This solution applies to all Load Balancers with real servers running in DSR (Direct Server Return) mode, all firmware versions.
In the event that a Route-Path deployment is not possible, or in the event that maximum throughput is desired, the Barracuda Load Balancer can support Direct Server Return. This deployment involves changing the MAC address of incoming packets to match the Real Server that was selected to handle the request. For this reason, there are some special requirements that need to be met:
- Direct Server Return requires flat network topology, both at layer 2 (Switching) and at layer 3 (IP). This means that the real servers, the Load Balancer, all of the virtual IPs (services), and the gateway must be able to freely talk to one another, and must all be on the same subnet.
- The LAN port (including any LAN IP configured on the Basic > IP Configuration page of the Barracuda Load Balancer) is not used. If all services use Direct Server Return, the LAN adapter may remain undefined and unplugged.
- Each Real Server must be "1 hop" away from the Barracuda Load Balancer's WAN port. This means their switch must be directly connected into the WAN port of the Barracuda Load Balancer, or connected to a series of switches that eventually reach the WAN port of the Barracuda Load Balancer without going through any other machines.
- On the services page, each Real Server listed under each service must individually be configured for Direct Server Return mode. This means that you will need to click Edit for each Real Server (on the Basic > Services page) and select Enable for the Direct Server Return option. If this option has not been configured in a DSR deployment, the services will not function.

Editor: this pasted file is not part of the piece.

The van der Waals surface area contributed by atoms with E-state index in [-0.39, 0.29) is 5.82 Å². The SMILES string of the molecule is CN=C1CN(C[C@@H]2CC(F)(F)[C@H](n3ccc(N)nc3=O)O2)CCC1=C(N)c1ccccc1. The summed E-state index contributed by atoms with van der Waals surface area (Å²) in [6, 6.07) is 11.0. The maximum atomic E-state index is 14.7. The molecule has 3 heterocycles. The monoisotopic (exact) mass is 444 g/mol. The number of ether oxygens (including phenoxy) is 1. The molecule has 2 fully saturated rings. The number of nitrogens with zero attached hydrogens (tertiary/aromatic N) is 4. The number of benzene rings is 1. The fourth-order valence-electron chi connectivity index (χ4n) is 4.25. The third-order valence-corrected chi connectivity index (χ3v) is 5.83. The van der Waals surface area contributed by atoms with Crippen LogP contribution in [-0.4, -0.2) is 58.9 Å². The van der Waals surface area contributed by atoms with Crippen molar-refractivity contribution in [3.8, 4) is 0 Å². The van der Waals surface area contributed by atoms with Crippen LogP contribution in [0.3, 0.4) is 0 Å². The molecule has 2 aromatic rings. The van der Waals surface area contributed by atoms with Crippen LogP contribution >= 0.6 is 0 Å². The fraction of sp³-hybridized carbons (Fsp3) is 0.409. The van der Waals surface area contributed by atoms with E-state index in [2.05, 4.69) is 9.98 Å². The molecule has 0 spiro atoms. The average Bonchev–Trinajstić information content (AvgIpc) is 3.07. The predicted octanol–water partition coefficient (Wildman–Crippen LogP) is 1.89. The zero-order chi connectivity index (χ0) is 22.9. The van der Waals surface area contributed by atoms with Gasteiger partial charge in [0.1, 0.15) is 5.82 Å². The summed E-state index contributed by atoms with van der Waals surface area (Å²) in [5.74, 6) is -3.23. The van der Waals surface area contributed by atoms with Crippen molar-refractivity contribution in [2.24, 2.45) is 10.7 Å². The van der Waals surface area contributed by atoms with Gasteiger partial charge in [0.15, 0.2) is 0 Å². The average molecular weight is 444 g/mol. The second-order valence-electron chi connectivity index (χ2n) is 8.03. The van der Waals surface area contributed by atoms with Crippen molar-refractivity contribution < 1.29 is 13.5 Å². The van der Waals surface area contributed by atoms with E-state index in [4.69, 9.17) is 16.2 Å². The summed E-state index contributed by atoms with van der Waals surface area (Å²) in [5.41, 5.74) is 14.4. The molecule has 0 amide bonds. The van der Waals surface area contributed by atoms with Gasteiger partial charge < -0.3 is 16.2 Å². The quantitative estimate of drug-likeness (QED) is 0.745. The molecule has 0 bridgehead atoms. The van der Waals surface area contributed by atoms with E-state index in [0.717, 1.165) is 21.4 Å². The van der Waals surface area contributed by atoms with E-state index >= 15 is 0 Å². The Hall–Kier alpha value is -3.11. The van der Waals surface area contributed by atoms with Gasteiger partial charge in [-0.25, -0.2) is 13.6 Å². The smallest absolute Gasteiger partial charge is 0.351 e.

- Each real server must be configured with a non-arping loopback adapter (one per Real Server per relevant Virtual IP address). This loopback adapter must not specify a gateway, and must be bound to the VIP of the service that will be passing it traffic. The loopback adapter must also have a subnet mask of 255.255.255.255 on Linux systems, and a subnet mask matching the Barracuda Load Balancer's WAN IP's subnet mask on Windows systems. This means that Real Servers receiving traffic from multiple VIPs must have multiple loopback adapters enabled.
- The software on each real server must be configured to recognize the VIP as its own IP address. Specifically, on Windows Real Servers, the VIP address(es) must be listed in IIS (Internet Information Services), and they must be listed before (above) the physical IP address of the Real Servers.
To add a non-ARPing adapter in any Linux variants including Red Hat, Mandriva, and Debian based distributions, add an alias to the lo (loopback) adapter in the following manner (verified for kernels 2.4.26+, and 2.6.6+):
1. Edit your rc.local file (usually located at /etc/rc.d/rc.local)
2. Add the following to your rc.local file:
sysctl -w net.ipv4.conf.lo.arp_ignore=1
sysctl -w net.ipv4.conf.lo.arp_announce=2
sysctl -w net.ipv4.conf.all.arp_ignore=1
sysctl -w net.ipv4.conf.all.arp_announce=2
ifconfig <interface_name> <ip_address> netmask 255.255.255.255 -arp up
Where <interface_name> is lo:<number> (i.e. lo:0, lo:1, lo:2, etc.), and <ip_address> is the Virtual IP Address for the Service. For example:
ifconfig lo:1 192.168.4.217 netmask 255.255.255.255 -arp up
For information on adding a non-ARPing adapter in a Windows environment, please refer to the following pages:
Windows Server 2003:
Please check the Microsoft Support Site for your specific operating system.
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